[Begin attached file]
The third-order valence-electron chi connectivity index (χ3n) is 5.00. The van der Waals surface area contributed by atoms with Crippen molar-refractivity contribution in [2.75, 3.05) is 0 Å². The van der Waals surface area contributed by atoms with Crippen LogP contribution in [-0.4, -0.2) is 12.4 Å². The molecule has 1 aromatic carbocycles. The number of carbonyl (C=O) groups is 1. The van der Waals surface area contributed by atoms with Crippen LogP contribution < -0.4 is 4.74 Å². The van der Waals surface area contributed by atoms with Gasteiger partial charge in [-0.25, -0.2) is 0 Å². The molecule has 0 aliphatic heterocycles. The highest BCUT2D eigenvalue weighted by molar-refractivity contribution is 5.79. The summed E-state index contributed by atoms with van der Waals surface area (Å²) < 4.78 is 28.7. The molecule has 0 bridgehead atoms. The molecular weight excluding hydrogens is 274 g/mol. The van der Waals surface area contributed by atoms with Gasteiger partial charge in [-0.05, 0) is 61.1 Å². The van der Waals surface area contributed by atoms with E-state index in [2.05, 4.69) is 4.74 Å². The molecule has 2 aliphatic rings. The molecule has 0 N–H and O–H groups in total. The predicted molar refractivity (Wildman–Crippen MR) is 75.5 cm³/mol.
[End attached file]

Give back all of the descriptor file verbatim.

The third-order valence-electron chi connectivity index (χ3n) is 5.00. The van der Waals surface area contributed by atoms with Crippen molar-refractivity contribution in [2.75, 3.05) is 0 Å². The van der Waals surface area contributed by atoms with Crippen LogP contribution in [-0.4, -0.2) is 12.4 Å². The molecule has 1 aromatic carbocycles. The number of carbonyl (C=O) groups is 1. The van der Waals surface area contributed by atoms with Crippen LogP contribution < -0.4 is 4.74 Å². The van der Waals surface area contributed by atoms with Gasteiger partial charge in [-0.25, -0.2) is 0 Å². The molecule has 0 aliphatic heterocycles. The highest BCUT2D eigenvalue weighted by molar-refractivity contribution is 5.79. The summed E-state index contributed by atoms with van der Waals surface area (Å²) < 4.78 is 28.7. The molecule has 0 bridgehead atoms. The molecular weight excluding hydrogens is 274 g/mol. The van der Waals surface area contributed by atoms with Gasteiger partial charge in [-0.05, 0) is 61.1 Å². The van der Waals surface area contributed by atoms with E-state index in [2.05, 4.69) is 4.74 Å². The molecule has 2 aliphatic rings. The molecule has 0 N–H and O–H groups in total. The predicted molar refractivity (Wildman–Crippen MR) is 75.5 cm³/mol.